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An Indiana woman that suffered a heart attack at just age 14 has received a life-changing heart transplant a decade later, and encourages others to become organ donors if possible.
Jaelyn Kinchelow, 24, from Avon, Indiana, collapsed one day while running at middle school track practice at only age 14. It was later discovered that she had suffered a heart attack.
She underwent open-heart surgery where doctors repaired a torn coronary artery — near her heart — using a vein from her leg.
The surgery held for almost ten years allowing the student to take up roller skating, join a choir and even begin studying to become a nurse.
But in her final semester of nursing school, Kinchelow began struggling with shortness of breath and found herself unable to walk up stairs — leading doctors at Riley’s Hospital for Children, in Indianapolis, to put her on the transplant list.
Two months later she was called before getting in the shower saying they had found the heart, and inviting her in for the 12-hour surgery.
Heart attacks are very rare among children, but they can happen — often being caused by an underlying developmental problem with the heart. It is not clear whether Kinchelow had any heart defects before the heart attack.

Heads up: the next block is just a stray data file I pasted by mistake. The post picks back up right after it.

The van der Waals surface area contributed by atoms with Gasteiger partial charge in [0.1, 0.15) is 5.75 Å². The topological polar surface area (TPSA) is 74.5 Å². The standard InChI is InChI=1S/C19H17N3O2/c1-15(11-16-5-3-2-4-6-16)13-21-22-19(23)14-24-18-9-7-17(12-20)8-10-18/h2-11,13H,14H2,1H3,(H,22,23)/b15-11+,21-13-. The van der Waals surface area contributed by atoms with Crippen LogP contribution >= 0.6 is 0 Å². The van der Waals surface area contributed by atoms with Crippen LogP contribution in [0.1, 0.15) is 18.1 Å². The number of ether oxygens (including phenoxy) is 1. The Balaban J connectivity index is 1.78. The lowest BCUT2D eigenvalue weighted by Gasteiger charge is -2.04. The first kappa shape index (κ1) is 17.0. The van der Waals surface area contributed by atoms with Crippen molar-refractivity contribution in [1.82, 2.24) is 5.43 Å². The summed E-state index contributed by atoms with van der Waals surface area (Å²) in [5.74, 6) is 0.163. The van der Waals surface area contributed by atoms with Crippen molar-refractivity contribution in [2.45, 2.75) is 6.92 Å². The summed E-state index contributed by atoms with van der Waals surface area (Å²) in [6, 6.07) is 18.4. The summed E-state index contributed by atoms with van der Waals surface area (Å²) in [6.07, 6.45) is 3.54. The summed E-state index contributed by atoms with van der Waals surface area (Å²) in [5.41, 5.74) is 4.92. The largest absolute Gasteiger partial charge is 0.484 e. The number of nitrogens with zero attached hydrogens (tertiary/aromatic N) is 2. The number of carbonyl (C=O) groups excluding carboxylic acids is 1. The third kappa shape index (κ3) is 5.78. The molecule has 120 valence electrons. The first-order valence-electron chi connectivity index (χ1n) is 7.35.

Jaelyn Kinchelow, 24, from Avon in Indiana, suffered a heart attack while running a race at school when she was just 14 years old. She has now received a heart transplant at Riley’s Hospital for Children in Indianapolis, Indiana,
Kinchelow is pictured left in 2012 after suffering her heart attack. Doctors repaired a torn coronary artery near her heart using a vein from her leg. And she is pictured right back in the hospital for her heart transplant
Kinchelow is pictured above at Riley’s Hospital for Children, in Indianapolis, where she was on the waiting list for two months before getting a heart transplant
What leaves a child at risk of a heart attack?
Heart attacks are the leading cause of death in the U.S. among older adults.
But in rare cases they can also occur in young children.
They are triggered either because of an ‘over-circulation failure’, when blood from both sides of the heart mixes.
Or because of a ‘pump failure’, when the heart muscle becomes damaged and stops contracting properly.
These are both caused by developmental problems, when the heart has not formed properly.
About one in 100 children are suffering from heart defects.
Source: American Heart Association.
Kinchelow broke down describing the moment she got the phone call saying they had a heart for her.
She said: ‘It was just like, you know, we never know when a heart is going to be available: You could wait two weeks, you could wait six months, you could wait a year. I just had to mentally prepare myself.
But three months into the wait, her family told her ‘before you get in the shower we have Debbie on the phone, that’s my transplant coordinator and it’s a Sunday and she is on the phone calling.
‘I said Debbie never calls on Sunday.’
Fighting back tears, she continued: ‘I didn’t want to get my hopes up because I’m like it could be anything, you know, so I’m like okay.